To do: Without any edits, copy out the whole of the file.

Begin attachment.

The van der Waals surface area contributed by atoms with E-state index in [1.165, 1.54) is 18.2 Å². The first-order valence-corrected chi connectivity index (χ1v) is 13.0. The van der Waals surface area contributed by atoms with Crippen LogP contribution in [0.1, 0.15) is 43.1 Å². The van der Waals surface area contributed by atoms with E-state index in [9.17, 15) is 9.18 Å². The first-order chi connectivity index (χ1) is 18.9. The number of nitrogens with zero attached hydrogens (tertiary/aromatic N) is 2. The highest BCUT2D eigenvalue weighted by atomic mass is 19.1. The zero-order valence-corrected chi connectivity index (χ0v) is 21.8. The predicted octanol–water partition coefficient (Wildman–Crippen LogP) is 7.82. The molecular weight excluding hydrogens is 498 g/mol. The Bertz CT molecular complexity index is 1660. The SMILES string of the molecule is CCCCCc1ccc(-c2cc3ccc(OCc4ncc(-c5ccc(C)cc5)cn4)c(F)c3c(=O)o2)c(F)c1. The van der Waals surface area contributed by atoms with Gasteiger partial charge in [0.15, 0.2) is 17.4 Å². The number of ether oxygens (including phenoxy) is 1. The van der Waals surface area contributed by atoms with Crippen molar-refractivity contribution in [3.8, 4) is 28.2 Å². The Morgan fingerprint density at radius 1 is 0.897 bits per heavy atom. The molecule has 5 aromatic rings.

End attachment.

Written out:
The van der Waals surface area contributed by atoms with E-state index in [1.165, 1.54) is 18.2 Å². The first-order valence-corrected chi connectivity index (χ1v) is 13.0. The van der Waals surface area contributed by atoms with Crippen LogP contribution in [0.1, 0.15) is 43.1 Å². The van der Waals surface area contributed by atoms with E-state index in [9.17, 15) is 9.18 Å². The first-order chi connectivity index (χ1) is 18.9. The number of nitrogens with zero attached hydrogens (tertiary/aromatic N) is 2. The highest BCUT2D eigenvalue weighted by atomic mass is 19.1. The zero-order valence-corrected chi connectivity index (χ0v) is 21.8. The predicted octanol–water partition coefficient (Wildman–Crippen LogP) is 7.82. The molecular weight excluding hydrogens is 498 g/mol. The Bertz CT molecular complexity index is 1660. The SMILES string of the molecule is CCCCCc1ccc(-c2cc3ccc(OCc4ncc(-c5ccc(C)cc5)cn4)c(F)c3c(=O)o2)c(F)c1. The van der Waals surface area contributed by atoms with Gasteiger partial charge in [0.15, 0.2) is 17.4 Å². The number of ether oxygens (including phenoxy) is 1. The van der Waals surface area contributed by atoms with Crippen molar-refractivity contribution in [3.8, 4) is 28.2 Å². The Morgan fingerprint density at radius 1 is 0.897 bits per heavy atom. The molecule has 5 aromatic rings.